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Child of the Mountains

Shank, Marilyn Sue

(Book - 2012)
Average Rating: 4.5 stars out of 5.
Child of the Mountains
Print
In the early 1950s, Lydia Hawkins has grown up poor in the Appalachian Mountains of West Virginia with her widowed mother, brother BJ, who has cystic fibrosis, and her Gran, but when Gran and BJ die and her mother is jailed unjustly, Lydia must try to remain strong and clear her mother's name, even after she learns a shocking secret from the uncle with whom she is sent to live.
Publisher: New York : Delacorte Press, c2012
Edition: 1st ed
ISBN: 0375873317
9780375873317
0375989692
9780375989698
0385740794
9780385740791
Branch Call Number: J FICTION
Characteristics: 259 p. : map ; 22 cm

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Jun 17, 2014
  • litriocht rated this: 5 stars out of 5.

Growing up in the Appalachian Mountains of West Virginia, Lydia's life is secluded until the growing severity of her younger brother's illness forces her family to seek outside medical help. The conservative medical community of the big city dismisses the folk remedies that have served her brother BJ well throughout his youth. During his hospital trips, BJ is subjected to prejudiced hospital staff and a forced hospice stay. Lydia's mom is sentenced to jail for taking BJ from the hospital so that he could die at home, near his family.

The entire family values knowledge, both scientific and artistic. Lydia's Gran takes her on nature walks in order to identify plants and their many uses, while BJ's experiment with fermentation is a well-loved family yarn. Music is a part of daily life, as is creating objects of decorative art such as BJ's and Gran's memory quilts.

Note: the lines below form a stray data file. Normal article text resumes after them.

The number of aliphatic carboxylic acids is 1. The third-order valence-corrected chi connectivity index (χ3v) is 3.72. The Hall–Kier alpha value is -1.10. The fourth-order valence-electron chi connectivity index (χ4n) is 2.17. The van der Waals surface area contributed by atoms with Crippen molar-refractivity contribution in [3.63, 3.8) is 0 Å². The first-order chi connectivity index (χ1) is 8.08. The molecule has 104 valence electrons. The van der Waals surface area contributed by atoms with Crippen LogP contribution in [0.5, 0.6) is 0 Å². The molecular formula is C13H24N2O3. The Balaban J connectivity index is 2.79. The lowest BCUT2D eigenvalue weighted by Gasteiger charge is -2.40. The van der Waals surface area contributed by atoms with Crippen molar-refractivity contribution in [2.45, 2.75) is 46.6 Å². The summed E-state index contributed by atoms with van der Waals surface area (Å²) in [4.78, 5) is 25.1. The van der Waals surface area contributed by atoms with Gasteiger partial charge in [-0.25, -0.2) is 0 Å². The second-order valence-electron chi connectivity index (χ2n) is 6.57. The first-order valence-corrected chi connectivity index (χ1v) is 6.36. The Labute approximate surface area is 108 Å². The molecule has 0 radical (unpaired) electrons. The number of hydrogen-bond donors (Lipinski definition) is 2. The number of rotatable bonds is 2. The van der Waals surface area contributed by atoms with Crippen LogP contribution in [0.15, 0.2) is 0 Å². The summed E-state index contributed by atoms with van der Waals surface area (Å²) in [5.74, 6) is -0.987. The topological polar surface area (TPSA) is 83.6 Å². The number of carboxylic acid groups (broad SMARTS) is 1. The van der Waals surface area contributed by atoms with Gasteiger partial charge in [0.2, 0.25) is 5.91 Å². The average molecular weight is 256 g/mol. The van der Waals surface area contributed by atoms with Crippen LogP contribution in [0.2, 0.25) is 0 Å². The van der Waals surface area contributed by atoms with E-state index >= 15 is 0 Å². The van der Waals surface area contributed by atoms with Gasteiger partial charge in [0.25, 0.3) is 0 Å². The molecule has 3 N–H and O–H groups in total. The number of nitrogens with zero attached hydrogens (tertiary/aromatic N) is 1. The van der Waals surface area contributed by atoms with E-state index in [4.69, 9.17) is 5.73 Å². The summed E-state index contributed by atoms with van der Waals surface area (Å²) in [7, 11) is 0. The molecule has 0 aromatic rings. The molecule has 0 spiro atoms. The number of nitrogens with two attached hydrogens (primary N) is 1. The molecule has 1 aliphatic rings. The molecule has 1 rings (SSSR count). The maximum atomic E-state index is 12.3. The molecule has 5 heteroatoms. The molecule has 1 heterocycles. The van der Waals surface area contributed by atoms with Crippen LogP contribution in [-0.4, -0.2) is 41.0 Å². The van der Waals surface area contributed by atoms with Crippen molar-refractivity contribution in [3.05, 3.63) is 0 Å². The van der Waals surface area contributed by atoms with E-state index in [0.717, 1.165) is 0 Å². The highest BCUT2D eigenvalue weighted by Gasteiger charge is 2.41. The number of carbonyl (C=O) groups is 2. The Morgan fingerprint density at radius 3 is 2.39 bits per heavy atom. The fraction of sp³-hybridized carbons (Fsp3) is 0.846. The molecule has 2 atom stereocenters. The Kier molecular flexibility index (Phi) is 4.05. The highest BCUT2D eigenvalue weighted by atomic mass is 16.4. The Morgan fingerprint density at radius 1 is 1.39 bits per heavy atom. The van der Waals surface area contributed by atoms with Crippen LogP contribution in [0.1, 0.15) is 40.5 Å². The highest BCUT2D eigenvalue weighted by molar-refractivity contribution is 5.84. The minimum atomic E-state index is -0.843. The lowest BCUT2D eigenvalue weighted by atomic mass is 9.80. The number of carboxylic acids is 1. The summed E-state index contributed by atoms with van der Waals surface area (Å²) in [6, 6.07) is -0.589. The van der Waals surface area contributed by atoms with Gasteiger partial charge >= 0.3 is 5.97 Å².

Initially unschooled at Standard English, Lydia's Appalachian way of speaking is, according to her teacher Mr. Hinkle, a preservation of an earlier way of communicating that should be valued. Mr. Hinkle realizes that her ability to code switch between Standard English and her Appalachian dialect shows a high level of literacy and intelligence. Indeed, Lydia's love of literature allows her to draw comforting parallels between her life and that of Anne Shirley, heroine of the Anne of Green Gables
books.

As Lydia realizes, "[t]hem mountains is always and forever inside of me, making me who I be" (237). This book really shines in its ability to showcase culture in isolation.

Jul 05, 2012
  • lindiwood rated this: 4 stars out of 5.

Great opening -- poor Lydia has been pulled from her loving family to be placed with an emotionally distant uncle and his needy wife. What happened to Gran, BJ and Momma? Why is Momma in jail? You'll want to keep reading to find out. I loved Lydia's voice, and her development into a strong person is a joy to watch.

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app11 Version gurli Last updated 2014/12/09 10:52